In my book MOO-LAH-GY, I talk about the importance of typography. One of the illustrations I use to get my point across is a cute quote I found that says, “I’m silently judging your font choice.” I love it because it’s a humorous way to articulate that something as simple as typography can immediately elicit an emotional response. How? Well, if the font is childlike and the company focuses on technology, there will be a disconnect for the reader. If a progressive, innovative company uses a serif font (the typography with the tips on the end of each letter), the audience would question that in their mind because a san serif would be more appropriate. When fonts are used correctly, it’s like a verbal symphony.
Typography is a crucial part of the design, but ironically, it is usually not well thought out. You can create brilliant illustrations, photos and other graphic content but if the typography on your website or in your branded assets is less than rocking, it could easily turn a reader away.
When talking about typography, I don’t mean just choosing and using a font, I am talking about arranging all typographic elements in your design, the visual hierarchy, the contrast, the whitespace, the font choice and font size. All typographic elements affect your design on both a micro and macro level.
Simply put, typography is the style and appearance of text. When a company is designing a brand identity, a consistent set of fonts must be used—each with a specific purpose. Typography lets you create a certain atmosphere and have a personality. You can be modern, vintage, romantic, shy or tough just by choosing right typeface and arranging it correctly. Work with your type so you can express your identity.
Fonts should be legible. They are needed for headings, titles, subtitles, and body text in any collateral—and online. Consider the weight and size of each font, in addition to the style. Serif fonts (the ones with the little tails) are easy to read and are considered more formal. Sans serif fonts (the ones that are “cleaner,” without anything hanging off the ends of the letters) are more modern and come in a variety of thicknesses, styles, and lengths.
When choosing your fonts, you have to decide whether, when put together, the different fonts are harmonious with one another. Make sure they are different from your competitors and translate the personality of your brand. And, most importantly, they have to be easy to read—nobody likes invitations (to events, or to a new company) that require squinting to read.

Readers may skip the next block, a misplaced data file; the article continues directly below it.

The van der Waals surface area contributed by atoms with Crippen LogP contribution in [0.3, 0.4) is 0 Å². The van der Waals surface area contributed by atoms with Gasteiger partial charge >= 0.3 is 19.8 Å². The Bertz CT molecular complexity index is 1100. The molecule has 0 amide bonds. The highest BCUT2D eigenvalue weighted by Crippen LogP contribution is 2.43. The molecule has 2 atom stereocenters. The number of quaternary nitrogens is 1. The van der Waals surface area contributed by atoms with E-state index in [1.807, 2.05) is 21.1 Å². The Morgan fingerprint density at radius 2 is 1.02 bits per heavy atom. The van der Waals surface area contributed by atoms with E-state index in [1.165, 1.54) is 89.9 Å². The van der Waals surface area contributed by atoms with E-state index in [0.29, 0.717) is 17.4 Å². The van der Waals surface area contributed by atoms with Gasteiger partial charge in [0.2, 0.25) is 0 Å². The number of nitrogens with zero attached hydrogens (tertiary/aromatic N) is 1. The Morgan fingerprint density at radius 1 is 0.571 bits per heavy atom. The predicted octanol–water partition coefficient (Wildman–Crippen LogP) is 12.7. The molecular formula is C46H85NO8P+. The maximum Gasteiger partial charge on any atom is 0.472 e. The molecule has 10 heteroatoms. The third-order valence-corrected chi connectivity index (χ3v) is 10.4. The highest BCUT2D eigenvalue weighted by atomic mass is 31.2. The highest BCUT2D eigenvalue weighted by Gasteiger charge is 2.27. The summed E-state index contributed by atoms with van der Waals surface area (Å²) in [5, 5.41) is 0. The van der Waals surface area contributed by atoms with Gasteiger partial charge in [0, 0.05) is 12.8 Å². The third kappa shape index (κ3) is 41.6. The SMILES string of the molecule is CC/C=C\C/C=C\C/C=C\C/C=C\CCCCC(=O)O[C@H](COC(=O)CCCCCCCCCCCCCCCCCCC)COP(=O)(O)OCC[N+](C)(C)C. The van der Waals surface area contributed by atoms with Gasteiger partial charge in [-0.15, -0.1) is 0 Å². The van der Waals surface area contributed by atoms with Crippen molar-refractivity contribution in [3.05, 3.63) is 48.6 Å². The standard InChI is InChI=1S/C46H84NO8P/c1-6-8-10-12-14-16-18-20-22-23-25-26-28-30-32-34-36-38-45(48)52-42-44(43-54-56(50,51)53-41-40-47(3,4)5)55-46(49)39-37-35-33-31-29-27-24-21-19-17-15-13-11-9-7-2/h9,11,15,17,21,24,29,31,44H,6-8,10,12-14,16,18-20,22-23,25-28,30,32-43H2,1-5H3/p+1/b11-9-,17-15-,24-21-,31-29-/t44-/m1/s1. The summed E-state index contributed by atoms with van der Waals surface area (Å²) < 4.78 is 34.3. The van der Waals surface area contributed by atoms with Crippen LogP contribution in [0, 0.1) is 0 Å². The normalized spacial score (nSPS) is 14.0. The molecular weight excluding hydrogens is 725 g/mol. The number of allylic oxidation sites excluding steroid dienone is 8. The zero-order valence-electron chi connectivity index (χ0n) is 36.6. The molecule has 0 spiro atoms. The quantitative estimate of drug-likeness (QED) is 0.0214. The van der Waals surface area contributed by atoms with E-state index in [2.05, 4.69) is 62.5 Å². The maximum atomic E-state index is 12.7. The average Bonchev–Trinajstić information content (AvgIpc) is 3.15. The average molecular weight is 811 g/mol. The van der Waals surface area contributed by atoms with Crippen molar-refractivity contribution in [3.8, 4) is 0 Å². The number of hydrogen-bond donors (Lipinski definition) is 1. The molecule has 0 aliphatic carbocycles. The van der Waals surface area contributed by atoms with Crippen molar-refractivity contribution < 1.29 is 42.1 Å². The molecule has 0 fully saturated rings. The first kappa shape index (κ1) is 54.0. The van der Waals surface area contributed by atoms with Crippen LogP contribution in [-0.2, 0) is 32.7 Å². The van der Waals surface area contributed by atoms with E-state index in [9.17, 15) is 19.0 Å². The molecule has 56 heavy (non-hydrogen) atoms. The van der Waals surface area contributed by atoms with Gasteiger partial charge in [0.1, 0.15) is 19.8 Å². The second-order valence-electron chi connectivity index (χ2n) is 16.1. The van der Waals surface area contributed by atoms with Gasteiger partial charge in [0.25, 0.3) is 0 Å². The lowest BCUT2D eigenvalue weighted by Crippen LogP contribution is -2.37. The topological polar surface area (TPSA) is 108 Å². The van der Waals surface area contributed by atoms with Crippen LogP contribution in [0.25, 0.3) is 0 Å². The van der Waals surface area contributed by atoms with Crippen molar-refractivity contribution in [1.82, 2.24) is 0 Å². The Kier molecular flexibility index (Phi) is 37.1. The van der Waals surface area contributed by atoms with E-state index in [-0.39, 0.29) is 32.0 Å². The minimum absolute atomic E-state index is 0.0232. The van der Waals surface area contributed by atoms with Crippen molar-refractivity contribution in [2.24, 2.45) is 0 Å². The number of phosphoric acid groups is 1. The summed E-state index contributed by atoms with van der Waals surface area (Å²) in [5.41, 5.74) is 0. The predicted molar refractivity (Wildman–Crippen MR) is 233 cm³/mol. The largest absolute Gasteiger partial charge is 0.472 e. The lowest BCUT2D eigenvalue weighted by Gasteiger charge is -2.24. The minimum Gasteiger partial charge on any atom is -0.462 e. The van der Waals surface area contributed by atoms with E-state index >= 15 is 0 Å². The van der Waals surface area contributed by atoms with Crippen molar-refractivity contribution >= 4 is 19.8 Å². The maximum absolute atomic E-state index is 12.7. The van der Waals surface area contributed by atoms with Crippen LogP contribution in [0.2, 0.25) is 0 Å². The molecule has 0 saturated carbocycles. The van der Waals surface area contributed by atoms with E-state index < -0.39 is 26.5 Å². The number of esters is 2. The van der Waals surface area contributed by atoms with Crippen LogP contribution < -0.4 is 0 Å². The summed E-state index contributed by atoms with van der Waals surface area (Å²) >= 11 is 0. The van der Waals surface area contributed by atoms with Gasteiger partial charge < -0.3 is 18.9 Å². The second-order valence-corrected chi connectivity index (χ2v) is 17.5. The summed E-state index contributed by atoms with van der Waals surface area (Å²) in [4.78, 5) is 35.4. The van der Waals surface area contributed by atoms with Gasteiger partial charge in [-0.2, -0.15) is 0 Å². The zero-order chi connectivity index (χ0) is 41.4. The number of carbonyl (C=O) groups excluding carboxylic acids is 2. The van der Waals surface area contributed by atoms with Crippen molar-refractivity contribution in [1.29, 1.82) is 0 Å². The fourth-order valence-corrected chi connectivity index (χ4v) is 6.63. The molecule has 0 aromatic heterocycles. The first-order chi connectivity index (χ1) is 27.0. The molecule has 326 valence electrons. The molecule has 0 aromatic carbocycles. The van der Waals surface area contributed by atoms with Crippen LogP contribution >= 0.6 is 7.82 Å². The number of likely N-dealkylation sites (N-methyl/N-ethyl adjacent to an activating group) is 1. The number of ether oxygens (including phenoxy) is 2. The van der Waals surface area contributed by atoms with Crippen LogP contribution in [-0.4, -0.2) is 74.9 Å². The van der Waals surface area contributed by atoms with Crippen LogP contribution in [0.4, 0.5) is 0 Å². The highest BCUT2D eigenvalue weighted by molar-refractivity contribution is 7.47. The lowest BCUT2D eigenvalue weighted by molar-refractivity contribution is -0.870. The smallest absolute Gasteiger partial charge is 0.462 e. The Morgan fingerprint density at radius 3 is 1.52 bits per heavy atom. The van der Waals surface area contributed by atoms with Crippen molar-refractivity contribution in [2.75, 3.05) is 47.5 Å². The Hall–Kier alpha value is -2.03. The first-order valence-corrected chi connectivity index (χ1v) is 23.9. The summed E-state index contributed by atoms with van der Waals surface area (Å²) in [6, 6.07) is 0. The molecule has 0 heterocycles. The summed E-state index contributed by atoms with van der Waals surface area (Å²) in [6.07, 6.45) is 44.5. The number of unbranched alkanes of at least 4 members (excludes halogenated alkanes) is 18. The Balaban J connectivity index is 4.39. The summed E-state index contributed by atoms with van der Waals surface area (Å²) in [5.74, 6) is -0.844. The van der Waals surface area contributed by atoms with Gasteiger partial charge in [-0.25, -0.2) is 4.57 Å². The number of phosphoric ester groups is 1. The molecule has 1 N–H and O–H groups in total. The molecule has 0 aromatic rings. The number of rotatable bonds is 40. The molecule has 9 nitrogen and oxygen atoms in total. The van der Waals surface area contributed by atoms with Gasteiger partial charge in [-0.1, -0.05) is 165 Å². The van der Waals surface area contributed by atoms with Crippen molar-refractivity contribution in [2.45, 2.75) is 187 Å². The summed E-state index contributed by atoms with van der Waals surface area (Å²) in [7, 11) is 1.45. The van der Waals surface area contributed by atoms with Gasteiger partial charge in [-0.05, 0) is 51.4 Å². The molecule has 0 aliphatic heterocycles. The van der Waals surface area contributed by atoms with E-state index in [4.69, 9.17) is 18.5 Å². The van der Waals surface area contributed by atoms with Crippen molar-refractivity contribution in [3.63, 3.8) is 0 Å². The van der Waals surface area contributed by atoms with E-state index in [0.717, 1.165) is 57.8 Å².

Header fonts should stand out the most, as they are the most important. Often, people boldface, capitalize, underline, or increase the font size to make headings pop.
Titles should be the next text a reader sees. This font should complement the heading, but not overpower it. Consider using a slightly thinner font that is a pinch smaller in size.
Subtitles are next. Follow a similar hierarchy when choosing different levels of subtitles as you did with the first two points, and think about italicizing the font or making it smaller in size than primary headers and titles.
Body text is the last thing to stand out. It is crucial that body fonts are easy to read and one of the smallest in size. One important thing to note in body text is insuring consistency. Some people want to emphasize words by putting them all in caps and bold facing them so they stand out. Often times, that is perceived by the reader as shouting, so be careful when attempting this.
At the end of the day, typography can help you engage readers, guide them, and ultimately persuade them when choosing (and using) strategically. When in question, ask an expert because, they’ll be secretly judging your font choice anyway! Happy writing!